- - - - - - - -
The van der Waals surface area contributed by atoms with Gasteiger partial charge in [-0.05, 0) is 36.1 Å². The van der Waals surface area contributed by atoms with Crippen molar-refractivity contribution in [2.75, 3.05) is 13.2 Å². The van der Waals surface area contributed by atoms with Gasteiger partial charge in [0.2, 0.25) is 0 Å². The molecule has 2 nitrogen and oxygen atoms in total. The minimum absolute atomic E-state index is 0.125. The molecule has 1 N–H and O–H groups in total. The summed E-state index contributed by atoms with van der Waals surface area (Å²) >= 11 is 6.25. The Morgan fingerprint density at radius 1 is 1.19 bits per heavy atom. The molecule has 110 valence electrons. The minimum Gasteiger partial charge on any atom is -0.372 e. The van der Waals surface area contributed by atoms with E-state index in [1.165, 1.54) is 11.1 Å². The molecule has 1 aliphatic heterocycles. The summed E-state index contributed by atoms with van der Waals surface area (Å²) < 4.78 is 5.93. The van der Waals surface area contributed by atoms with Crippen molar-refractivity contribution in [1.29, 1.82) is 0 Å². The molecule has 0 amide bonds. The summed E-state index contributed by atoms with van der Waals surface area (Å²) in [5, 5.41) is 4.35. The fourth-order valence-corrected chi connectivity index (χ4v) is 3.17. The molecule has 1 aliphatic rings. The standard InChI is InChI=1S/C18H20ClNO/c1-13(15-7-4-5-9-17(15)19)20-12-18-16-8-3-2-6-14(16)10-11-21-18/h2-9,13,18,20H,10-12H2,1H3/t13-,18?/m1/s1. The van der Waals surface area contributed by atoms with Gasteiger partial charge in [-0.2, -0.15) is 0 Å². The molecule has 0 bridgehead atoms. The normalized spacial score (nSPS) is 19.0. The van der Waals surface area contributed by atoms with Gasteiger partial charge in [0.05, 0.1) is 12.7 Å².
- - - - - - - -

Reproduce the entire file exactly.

The van der Waals surface area contributed by atoms with Gasteiger partial charge in [-0.05, 0) is 36.1 Å². The van der Waals surface area contributed by atoms with Crippen molar-refractivity contribution in [2.75, 3.05) is 13.2 Å². The van der Waals surface area contributed by atoms with Gasteiger partial charge in [0.2, 0.25) is 0 Å². The molecule has 2 nitrogen and oxygen atoms in total. The minimum absolute atomic E-state index is 0.125. The molecule has 1 N–H and O–H groups in total. The summed E-state index contributed by atoms with van der Waals surface area (Å²) >= 11 is 6.25. The Morgan fingerprint density at radius 1 is 1.19 bits per heavy atom. The molecule has 110 valence electrons. The minimum Gasteiger partial charge on any atom is -0.372 e. The van der Waals surface area contributed by atoms with E-state index in [1.165, 1.54) is 11.1 Å². The molecule has 1 aliphatic heterocycles. The summed E-state index contributed by atoms with van der Waals surface area (Å²) < 4.78 is 5.93. The van der Waals surface area contributed by atoms with Crippen molar-refractivity contribution in [1.29, 1.82) is 0 Å². The molecule has 0 amide bonds. The summed E-state index contributed by atoms with van der Waals surface area (Å²) in [5, 5.41) is 4.35. The fourth-order valence-corrected chi connectivity index (χ4v) is 3.17. The molecule has 1 aliphatic rings. The standard InChI is InChI=1S/C18H20ClNO/c1-13(15-7-4-5-9-17(15)19)20-12-18-16-8-3-2-6-14(16)10-11-21-18/h2-9,13,18,20H,10-12H2,1H3/t13-,18?/m1/s1. The van der Waals surface area contributed by atoms with Gasteiger partial charge in [-0.2, -0.15) is 0 Å². The molecule has 0 bridgehead atoms. The normalized spacial score (nSPS) is 19.0. The van der Waals surface area contributed by atoms with Gasteiger partial charge in [0.05, 0.1) is 12.7 Å².